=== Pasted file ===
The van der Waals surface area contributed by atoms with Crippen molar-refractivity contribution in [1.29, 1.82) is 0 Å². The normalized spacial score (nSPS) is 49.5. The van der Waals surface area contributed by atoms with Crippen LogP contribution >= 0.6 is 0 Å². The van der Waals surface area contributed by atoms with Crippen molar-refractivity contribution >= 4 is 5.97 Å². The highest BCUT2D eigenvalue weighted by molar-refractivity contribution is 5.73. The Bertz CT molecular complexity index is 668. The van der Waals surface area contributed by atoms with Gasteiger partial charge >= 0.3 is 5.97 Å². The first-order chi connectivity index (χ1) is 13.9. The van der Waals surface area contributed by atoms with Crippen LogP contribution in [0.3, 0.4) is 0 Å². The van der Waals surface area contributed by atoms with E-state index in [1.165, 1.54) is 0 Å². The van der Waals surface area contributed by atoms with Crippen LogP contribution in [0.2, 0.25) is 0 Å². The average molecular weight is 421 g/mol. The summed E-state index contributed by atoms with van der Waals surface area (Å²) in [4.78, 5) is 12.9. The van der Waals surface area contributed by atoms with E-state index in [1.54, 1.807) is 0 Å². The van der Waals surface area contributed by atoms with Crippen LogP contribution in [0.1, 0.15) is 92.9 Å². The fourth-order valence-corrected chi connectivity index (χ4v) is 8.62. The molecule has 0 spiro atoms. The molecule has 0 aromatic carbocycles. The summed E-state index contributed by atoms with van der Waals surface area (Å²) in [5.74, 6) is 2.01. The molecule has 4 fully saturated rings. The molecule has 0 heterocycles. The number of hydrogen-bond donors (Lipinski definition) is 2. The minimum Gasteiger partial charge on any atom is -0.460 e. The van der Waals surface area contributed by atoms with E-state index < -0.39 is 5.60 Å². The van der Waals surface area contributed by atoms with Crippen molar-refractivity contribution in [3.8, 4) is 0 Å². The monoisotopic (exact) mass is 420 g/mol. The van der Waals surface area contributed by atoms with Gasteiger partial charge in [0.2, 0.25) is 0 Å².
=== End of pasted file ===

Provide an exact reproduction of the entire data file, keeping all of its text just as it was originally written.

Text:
The van der Waals surface area contributed by atoms with Crippen molar-refractivity contribution in [1.29, 1.82) is 0 Å². The normalized spacial score (nSPS) is 49.5. The van der Waals surface area contributed by atoms with Crippen LogP contribution >= 0.6 is 0 Å². The van der Waals surface area contributed by atoms with Crippen molar-refractivity contribution >= 4 is 5.97 Å². The highest BCUT2D eigenvalue weighted by molar-refractivity contribution is 5.73. The Bertz CT molecular complexity index is 668. The van der Waals surface area contributed by atoms with Gasteiger partial charge >= 0.3 is 5.97 Å². The first-order chi connectivity index (χ1) is 13.9. The van der Waals surface area contributed by atoms with Crippen LogP contribution in [0.3, 0.4) is 0 Å². The van der Waals surface area contributed by atoms with E-state index in [1.165, 1.54) is 0 Å². The van der Waals surface area contributed by atoms with Crippen LogP contribution in [0.2, 0.25) is 0 Å². The average molecular weight is 421 g/mol. The summed E-state index contributed by atoms with van der Waals surface area (Å²) in [4.78, 5) is 12.9. The van der Waals surface area contributed by atoms with E-state index in [1.54, 1.807) is 0 Å². The van der Waals surface area contributed by atoms with Crippen LogP contribution in [0.1, 0.15) is 92.9 Å². The fourth-order valence-corrected chi connectivity index (χ4v) is 8.62. The molecule has 0 spiro atoms. The molecule has 0 aromatic carbocycles. The summed E-state index contributed by atoms with van der Waals surface area (Å²) in [5.74, 6) is 2.01. The molecule has 4 fully saturated rings. The molecule has 0 heterocycles. The number of hydrogen-bond donors (Lipinski definition) is 2. The minimum Gasteiger partial charge on any atom is -0.460 e. The van der Waals surface area contributed by atoms with E-state index < -0.39 is 5.60 Å². The van der Waals surface area contributed by atoms with Crippen molar-refractivity contribution in [3.8, 4) is 0 Å². The monoisotopic (exact) mass is 420 g/mol. The van der Waals surface area contributed by atoms with Gasteiger partial charge in [0.2, 0.25) is 0 Å².